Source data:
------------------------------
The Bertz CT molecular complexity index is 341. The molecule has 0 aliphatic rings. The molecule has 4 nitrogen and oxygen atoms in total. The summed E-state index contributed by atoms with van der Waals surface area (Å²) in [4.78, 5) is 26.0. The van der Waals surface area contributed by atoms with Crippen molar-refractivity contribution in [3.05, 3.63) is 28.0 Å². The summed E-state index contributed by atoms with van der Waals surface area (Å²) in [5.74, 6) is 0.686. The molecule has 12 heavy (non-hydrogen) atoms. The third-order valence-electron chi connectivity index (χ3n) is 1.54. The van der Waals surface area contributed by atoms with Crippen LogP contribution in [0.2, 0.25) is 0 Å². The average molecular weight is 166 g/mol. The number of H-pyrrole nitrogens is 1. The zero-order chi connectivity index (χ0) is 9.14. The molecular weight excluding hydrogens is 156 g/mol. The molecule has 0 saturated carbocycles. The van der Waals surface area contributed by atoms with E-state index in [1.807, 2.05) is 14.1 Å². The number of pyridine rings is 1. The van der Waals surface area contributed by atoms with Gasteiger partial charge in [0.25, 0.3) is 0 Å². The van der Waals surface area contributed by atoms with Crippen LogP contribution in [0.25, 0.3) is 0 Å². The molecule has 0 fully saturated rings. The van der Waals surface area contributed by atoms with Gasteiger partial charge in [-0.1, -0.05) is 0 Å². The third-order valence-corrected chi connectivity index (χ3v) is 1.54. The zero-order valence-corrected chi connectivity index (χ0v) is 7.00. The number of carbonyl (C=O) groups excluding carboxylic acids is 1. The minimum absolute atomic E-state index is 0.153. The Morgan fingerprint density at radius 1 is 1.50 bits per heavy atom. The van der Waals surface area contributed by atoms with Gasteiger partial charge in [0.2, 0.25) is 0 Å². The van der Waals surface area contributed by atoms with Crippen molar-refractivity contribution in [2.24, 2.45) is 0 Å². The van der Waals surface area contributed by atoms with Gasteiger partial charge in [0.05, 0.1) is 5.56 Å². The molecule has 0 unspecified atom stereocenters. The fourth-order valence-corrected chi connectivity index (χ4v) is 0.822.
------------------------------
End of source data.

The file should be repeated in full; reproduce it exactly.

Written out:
The Bertz CT molecular complexity index is 341. The molecule has 0 aliphatic rings. The molecule has 4 nitrogen and oxygen atoms in total. The summed E-state index contributed by atoms with van der Waals surface area (Å²) in [4.78, 5) is 26.0. The van der Waals surface area contributed by atoms with Crippen molar-refractivity contribution in [3.05, 3.63) is 28.0 Å². The summed E-state index contributed by atoms with van der Waals surface area (Å²) in [5.74, 6) is 0.686. The molecule has 12 heavy (non-hydrogen) atoms. The third-order valence-electron chi connectivity index (χ3n) is 1.54. The van der Waals surface area contributed by atoms with Crippen LogP contribution in [0.2, 0.25) is 0 Å². The average molecular weight is 166 g/mol. The number of H-pyrrole nitrogens is 1. The zero-order chi connectivity index (χ0) is 9.14. The molecular weight excluding hydrogens is 156 g/mol. The molecule has 0 saturated carbocycles. The van der Waals surface area contributed by atoms with E-state index in [1.807, 2.05) is 14.1 Å². The number of pyridine rings is 1. The van der Waals surface area contributed by atoms with Gasteiger partial charge in [0.25, 0.3) is 0 Å². The van der Waals surface area contributed by atoms with Crippen LogP contribution in [0.25, 0.3) is 0 Å². The molecule has 0 fully saturated rings. The van der Waals surface area contributed by atoms with Gasteiger partial charge in [-0.1, -0.05) is 0 Å². The third-order valence-corrected chi connectivity index (χ3v) is 1.54. The zero-order valence-corrected chi connectivity index (χ0v) is 7.00. The number of carbonyl (C=O) groups excluding carboxylic acids is 1. The minimum absolute atomic E-state index is 0.153. The Morgan fingerprint density at radius 1 is 1.50 bits per heavy atom. The van der Waals surface area contributed by atoms with Gasteiger partial charge in [0.2, 0.25) is 0 Å². The van der Waals surface area contributed by atoms with Crippen molar-refractivity contribution in [2.24, 2.45) is 0 Å². The van der Waals surface area contributed by atoms with Gasteiger partial charge in [0.05, 0.1) is 5.56 Å². The molecule has 0 unspecified atom stereocenters. The fourth-order valence-corrected chi connectivity index (χ4v) is 0.822.